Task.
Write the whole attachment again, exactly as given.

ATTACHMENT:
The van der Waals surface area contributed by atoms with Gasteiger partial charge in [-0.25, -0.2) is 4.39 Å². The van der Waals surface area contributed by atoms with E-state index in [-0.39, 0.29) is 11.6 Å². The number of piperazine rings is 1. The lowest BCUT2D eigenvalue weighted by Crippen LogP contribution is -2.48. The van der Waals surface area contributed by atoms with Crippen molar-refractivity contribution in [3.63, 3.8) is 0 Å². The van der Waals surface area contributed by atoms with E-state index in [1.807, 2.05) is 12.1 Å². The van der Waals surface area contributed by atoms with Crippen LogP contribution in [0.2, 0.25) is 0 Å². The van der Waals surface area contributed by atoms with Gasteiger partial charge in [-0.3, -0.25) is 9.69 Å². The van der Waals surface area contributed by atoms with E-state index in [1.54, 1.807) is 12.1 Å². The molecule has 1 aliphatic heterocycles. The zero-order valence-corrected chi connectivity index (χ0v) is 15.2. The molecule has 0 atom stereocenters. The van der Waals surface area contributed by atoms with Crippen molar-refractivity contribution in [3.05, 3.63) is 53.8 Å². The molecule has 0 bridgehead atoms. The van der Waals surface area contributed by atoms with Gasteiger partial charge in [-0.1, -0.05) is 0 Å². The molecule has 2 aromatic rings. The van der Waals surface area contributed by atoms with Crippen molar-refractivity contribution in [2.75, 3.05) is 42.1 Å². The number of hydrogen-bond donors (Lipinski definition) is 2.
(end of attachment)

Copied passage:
The van der Waals surface area contributed by atoms with Gasteiger partial charge in [-0.25, -0.2) is 4.39 Å². The van der Waals surface area contributed by atoms with E-state index in [-0.39, 0.29) is 11.6 Å². The number of piperazine rings is 1. The lowest BCUT2D eigenvalue weighted by Crippen LogP contribution is -2.48. The van der Waals surface area contributed by atoms with Crippen molar-refractivity contribution in [3.63, 3.8) is 0 Å². The van der Waals surface area contributed by atoms with E-state index in [1.807, 2.05) is 12.1 Å². The van der Waals surface area contributed by atoms with Crippen LogP contribution in [0.2, 0.25) is 0 Å². The van der Waals surface area contributed by atoms with Gasteiger partial charge in [-0.3, -0.25) is 9.69 Å². The van der Waals surface area contributed by atoms with E-state index in [1.54, 1.807) is 12.1 Å². The molecule has 1 aliphatic heterocycles. The zero-order valence-corrected chi connectivity index (χ0v) is 15.2. The molecule has 0 atom stereocenters. The van der Waals surface area contributed by atoms with Crippen molar-refractivity contribution in [3.05, 3.63) is 53.8 Å². The molecule has 0 bridgehead atoms. The van der Waals surface area contributed by atoms with Gasteiger partial charge in [-0.1, -0.05) is 0 Å². The molecule has 2 aromatic rings. The van der Waals surface area contributed by atoms with Crippen molar-refractivity contribution in [2.75, 3.05) is 42.1 Å². The number of hydrogen-bond donors (Lipinski definition) is 2.